MARTHA THOMASES: The Death and Marriage of Superman
The Internets (by which I mean, mostly, Facebook) buzzed this week with a YouTube video, The Death and Return of Superman. It’s really funny, written, directed, and starring Max Landis, son of one of my favorites, John Landis, and also the writer of this week’s box-office champ, Chronicle.
If you haven’t seen it yet, take a look:
I like everything about this but the premise: that the powers-that-be at DC Comics decided to kill Superman because it was an easy way to draw attention to their flagship character and thereby increase his popularity.
Not true. If anything, in 1992, Superman was more popular than he had been since the John Byrne relaunch.
If DC was going to pull a stunt to make Superman more popular, they would have done it when I was first hired to be publicity manager at DC, in the summer of 1990. I remember going to a meeting about upcoming story lines, and being told that the big event for that fall was that the new Robin (Tim Drake) was going to get a new costume. Not just any costume, but one with a design actually approved by Tim Burton.
Oh, and Clark Kent was going to ask Lois Lane to marry him. And then she was going to say, “Yes.”
“That’s a much bigger story,” I said.
“No one cares about Superman,” I was told. “But the fans will want the first issue with the new costume. Push that story.”
I pushed them both, but, as instructed, I devoted more resources to Robin. I spent thousands of dollars having a costume made and finding an actor to wear the costume for a press conference. I got approvals up and down the Time Warner hierarchy.
For Superman, I sent out a simple press release. And that story exploded.
Over the next two years, Superman became more and more popular. The public followed the stories about Clark and Lois like they were Kardashians (only really in love). The wedding became such a hot story that Warner Bros. television wanted in, and created a series, Lois & Clark: The New Adventures of Superman.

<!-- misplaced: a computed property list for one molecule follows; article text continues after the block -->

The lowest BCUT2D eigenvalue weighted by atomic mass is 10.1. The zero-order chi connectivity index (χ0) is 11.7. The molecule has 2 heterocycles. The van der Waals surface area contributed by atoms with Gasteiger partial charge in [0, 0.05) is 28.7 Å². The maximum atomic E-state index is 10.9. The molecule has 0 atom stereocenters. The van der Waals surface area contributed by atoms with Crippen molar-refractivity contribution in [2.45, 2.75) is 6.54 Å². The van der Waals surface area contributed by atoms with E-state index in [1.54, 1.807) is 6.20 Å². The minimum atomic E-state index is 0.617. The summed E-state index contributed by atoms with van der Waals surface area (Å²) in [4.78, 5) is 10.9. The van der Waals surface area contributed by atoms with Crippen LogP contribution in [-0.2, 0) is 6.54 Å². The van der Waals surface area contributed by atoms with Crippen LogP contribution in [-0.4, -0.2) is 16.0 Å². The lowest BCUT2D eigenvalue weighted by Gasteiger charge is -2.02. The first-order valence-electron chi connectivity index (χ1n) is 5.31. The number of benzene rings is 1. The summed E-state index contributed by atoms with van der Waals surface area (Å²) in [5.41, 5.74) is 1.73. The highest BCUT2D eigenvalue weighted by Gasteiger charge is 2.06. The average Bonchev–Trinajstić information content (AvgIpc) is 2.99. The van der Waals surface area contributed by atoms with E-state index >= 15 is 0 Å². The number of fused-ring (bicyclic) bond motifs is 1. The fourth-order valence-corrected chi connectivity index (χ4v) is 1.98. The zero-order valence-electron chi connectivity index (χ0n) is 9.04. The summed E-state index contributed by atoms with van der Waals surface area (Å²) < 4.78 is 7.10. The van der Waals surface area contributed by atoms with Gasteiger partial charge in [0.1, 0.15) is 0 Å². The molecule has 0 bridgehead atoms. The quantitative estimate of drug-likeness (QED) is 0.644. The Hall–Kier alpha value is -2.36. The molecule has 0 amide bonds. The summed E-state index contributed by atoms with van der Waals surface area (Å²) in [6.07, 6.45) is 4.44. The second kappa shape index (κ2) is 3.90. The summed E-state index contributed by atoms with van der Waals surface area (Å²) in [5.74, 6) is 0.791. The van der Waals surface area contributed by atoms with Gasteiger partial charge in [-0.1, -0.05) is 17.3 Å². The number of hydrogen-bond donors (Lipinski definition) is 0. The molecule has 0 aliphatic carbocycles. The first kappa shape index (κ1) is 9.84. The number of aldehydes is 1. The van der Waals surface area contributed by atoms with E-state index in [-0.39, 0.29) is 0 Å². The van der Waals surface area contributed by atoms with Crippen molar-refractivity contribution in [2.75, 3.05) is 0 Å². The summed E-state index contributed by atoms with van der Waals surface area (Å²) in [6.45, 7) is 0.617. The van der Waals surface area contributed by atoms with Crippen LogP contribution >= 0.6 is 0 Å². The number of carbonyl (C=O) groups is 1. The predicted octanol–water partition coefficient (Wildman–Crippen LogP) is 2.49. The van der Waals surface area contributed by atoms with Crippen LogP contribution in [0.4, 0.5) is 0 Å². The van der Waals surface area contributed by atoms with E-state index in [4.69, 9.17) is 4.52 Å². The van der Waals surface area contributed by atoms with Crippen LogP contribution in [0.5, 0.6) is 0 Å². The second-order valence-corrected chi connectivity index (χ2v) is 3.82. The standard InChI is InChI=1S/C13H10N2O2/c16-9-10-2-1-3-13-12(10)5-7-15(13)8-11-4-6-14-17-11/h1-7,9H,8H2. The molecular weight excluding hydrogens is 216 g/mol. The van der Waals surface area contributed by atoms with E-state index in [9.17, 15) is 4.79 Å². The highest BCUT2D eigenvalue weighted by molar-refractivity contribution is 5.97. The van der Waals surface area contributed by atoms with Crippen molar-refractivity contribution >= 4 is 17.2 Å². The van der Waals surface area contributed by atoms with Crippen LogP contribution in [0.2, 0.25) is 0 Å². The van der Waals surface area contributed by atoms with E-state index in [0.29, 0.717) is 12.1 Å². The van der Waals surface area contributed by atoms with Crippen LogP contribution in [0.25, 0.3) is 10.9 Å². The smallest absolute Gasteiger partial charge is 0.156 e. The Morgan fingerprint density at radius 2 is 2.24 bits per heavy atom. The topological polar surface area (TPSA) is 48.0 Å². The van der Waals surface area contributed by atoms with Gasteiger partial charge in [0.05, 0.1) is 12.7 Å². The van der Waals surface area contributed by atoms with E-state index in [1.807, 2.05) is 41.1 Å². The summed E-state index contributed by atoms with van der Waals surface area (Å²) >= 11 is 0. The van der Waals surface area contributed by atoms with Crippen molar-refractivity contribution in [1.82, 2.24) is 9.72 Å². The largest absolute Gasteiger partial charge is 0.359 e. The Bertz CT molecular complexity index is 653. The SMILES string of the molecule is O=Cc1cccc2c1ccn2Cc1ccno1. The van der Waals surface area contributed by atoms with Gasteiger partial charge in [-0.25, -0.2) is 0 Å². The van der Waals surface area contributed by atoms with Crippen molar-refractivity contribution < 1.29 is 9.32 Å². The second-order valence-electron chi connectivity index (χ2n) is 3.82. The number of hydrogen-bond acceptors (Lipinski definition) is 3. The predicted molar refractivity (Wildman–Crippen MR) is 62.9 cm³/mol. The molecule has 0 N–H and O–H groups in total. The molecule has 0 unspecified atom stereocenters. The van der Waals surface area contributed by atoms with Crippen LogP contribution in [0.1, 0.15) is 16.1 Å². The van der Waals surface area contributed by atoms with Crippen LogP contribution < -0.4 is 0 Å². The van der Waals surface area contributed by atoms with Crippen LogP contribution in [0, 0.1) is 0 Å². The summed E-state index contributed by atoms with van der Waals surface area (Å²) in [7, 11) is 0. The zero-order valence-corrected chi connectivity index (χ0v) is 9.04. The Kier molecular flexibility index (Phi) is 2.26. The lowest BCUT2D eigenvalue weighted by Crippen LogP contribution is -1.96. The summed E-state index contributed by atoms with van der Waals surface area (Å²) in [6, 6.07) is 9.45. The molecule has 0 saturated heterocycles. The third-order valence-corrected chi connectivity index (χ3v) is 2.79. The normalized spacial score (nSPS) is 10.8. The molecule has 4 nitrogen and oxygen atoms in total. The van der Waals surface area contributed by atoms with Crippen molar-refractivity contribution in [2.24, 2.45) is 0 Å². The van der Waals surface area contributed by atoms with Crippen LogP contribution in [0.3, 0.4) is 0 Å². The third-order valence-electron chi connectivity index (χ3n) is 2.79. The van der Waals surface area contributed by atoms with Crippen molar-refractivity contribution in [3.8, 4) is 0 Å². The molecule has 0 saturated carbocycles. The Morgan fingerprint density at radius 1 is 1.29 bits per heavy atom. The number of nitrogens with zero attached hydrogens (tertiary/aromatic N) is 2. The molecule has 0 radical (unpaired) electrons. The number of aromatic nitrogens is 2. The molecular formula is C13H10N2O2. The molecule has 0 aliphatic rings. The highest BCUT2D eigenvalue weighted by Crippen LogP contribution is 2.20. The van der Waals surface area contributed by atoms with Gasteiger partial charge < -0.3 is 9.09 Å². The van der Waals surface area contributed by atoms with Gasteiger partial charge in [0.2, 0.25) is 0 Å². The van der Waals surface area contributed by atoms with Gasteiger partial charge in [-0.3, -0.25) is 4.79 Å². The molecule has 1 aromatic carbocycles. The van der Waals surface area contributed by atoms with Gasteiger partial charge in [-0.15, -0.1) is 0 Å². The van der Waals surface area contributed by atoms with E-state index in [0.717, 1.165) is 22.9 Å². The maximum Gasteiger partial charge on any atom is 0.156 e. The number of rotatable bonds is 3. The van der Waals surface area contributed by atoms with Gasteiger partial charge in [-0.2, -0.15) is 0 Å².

There’s more money in television than in comics. The wedding would have to wait.
Here’s the part I didn’t know about until years later. The powers-that-be at DC needed a reason to stop the wedding. To their credit, they turned the problem over to the editors, writers and artists who worked on the series. Why would the wedding be postponed? Could Clark and Lois fall out of love?
No, that wasn’t in character. Even though they hadn’t taken vows, they were going to be together until death did them part (or, as fate would have it, The New 52). The only way to stall a wedding would be for one of them to die. Whose death would be more dramatically interesting?
The Death of Superman was never about killing Superman. It was about setting up the next storyline, World Without a Superman. These stories showed how the world went on without the Man of Tomorrow, and how he continued to have an impact on our lives.
We know Superman came back, and Landis does a great job of pushing the more ridiculous aspects to their (il)logical extremes. It’s funny stuff, and it’s funny because he actually knows something about comics.
Still, twenty years later, we’re still talking about it. The stories remain in print. Whether or not you liked it, the fact remains that the stories resonated with readers.
We all remember where we were when we first heard that Superman died.
SATURDAY: Marc Alan Fishman